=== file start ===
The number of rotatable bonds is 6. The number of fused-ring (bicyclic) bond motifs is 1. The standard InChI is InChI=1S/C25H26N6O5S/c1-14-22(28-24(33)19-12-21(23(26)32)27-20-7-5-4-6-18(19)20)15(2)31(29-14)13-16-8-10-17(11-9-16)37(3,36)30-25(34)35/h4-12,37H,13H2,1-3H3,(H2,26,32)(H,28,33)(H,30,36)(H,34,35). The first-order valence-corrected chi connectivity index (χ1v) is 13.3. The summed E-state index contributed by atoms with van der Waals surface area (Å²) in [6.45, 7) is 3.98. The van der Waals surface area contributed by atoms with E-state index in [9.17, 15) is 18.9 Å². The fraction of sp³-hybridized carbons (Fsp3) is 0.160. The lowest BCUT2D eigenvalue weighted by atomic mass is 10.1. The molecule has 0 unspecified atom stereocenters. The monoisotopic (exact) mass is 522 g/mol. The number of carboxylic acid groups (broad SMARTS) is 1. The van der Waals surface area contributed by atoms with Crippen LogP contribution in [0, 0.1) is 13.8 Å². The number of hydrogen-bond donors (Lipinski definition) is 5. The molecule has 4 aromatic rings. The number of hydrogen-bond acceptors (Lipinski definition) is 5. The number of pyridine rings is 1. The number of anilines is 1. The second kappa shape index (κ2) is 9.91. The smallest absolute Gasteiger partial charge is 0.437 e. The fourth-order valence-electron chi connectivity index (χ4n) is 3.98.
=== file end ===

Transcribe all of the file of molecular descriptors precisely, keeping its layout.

The number of rotatable bonds is 6. The number of fused-ring (bicyclic) bond motifs is 1. The standard InChI is InChI=1S/C25H26N6O5S/c1-14-22(28-24(33)19-12-21(23(26)32)27-20-7-5-4-6-18(19)20)15(2)31(29-14)13-16-8-10-17(11-9-16)37(3,36)30-25(34)35/h4-12,37H,13H2,1-3H3,(H2,26,32)(H,28,33)(H,30,36)(H,34,35). The first-order valence-corrected chi connectivity index (χ1v) is 13.3. The summed E-state index contributed by atoms with van der Waals surface area (Å²) in [6.45, 7) is 3.98. The van der Waals surface area contributed by atoms with E-state index in [9.17, 15) is 18.9 Å². The fraction of sp³-hybridized carbons (Fsp3) is 0.160. The lowest BCUT2D eigenvalue weighted by atomic mass is 10.1. The molecule has 0 unspecified atom stereocenters. The monoisotopic (exact) mass is 522 g/mol. The number of carboxylic acid groups (broad SMARTS) is 1. The van der Waals surface area contributed by atoms with Crippen LogP contribution in [0, 0.1) is 13.8 Å². The number of hydrogen-bond donors (Lipinski definition) is 5. The molecule has 4 aromatic rings. The number of hydrogen-bond acceptors (Lipinski definition) is 5. The number of pyridine rings is 1. The number of anilines is 1. The second kappa shape index (κ2) is 9.91. The smallest absolute Gasteiger partial charge is 0.437 e. The fourth-order valence-electron chi connectivity index (χ4n) is 3.98.